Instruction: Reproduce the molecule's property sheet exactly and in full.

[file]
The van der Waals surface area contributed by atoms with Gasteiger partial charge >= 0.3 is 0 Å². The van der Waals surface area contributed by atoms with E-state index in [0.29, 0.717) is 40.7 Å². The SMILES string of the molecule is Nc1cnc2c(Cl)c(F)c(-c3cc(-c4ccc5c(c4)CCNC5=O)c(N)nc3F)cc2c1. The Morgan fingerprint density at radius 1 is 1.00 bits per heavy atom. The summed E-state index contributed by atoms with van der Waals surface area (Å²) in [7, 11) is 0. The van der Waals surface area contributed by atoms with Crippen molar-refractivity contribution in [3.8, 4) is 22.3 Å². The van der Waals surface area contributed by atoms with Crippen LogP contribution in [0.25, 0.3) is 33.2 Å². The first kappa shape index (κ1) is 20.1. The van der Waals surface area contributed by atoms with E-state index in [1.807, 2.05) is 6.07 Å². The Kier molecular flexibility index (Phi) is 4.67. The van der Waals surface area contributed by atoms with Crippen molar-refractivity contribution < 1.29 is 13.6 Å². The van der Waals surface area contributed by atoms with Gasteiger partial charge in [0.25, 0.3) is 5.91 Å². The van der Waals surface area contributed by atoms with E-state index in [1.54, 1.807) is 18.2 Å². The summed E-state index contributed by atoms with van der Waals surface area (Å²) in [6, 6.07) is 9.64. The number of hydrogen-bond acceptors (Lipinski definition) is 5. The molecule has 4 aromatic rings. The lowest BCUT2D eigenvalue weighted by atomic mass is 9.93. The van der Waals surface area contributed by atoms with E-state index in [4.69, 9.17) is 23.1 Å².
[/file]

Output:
The van der Waals surface area contributed by atoms with Gasteiger partial charge >= 0.3 is 0 Å². The van der Waals surface area contributed by atoms with E-state index in [0.29, 0.717) is 40.7 Å². The SMILES string of the molecule is Nc1cnc2c(Cl)c(F)c(-c3cc(-c4ccc5c(c4)CCNC5=O)c(N)nc3F)cc2c1. The Morgan fingerprint density at radius 1 is 1.00 bits per heavy atom. The summed E-state index contributed by atoms with van der Waals surface area (Å²) in [7, 11) is 0. The van der Waals surface area contributed by atoms with Crippen molar-refractivity contribution in [3.8, 4) is 22.3 Å². The van der Waals surface area contributed by atoms with Crippen LogP contribution in [0.25, 0.3) is 33.2 Å². The first kappa shape index (κ1) is 20.1. The van der Waals surface area contributed by atoms with E-state index in [1.807, 2.05) is 6.07 Å². The Kier molecular flexibility index (Phi) is 4.67. The van der Waals surface area contributed by atoms with Crippen molar-refractivity contribution < 1.29 is 13.6 Å². The van der Waals surface area contributed by atoms with Gasteiger partial charge in [0.25, 0.3) is 5.91 Å². The van der Waals surface area contributed by atoms with E-state index in [1.54, 1.807) is 18.2 Å². The summed E-state index contributed by atoms with van der Waals surface area (Å²) in [6, 6.07) is 9.64. The number of hydrogen-bond acceptors (Lipinski definition) is 5. The molecule has 4 aromatic rings. The lowest BCUT2D eigenvalue weighted by atomic mass is 9.93. The van der Waals surface area contributed by atoms with E-state index in [4.69, 9.17) is 23.1 Å².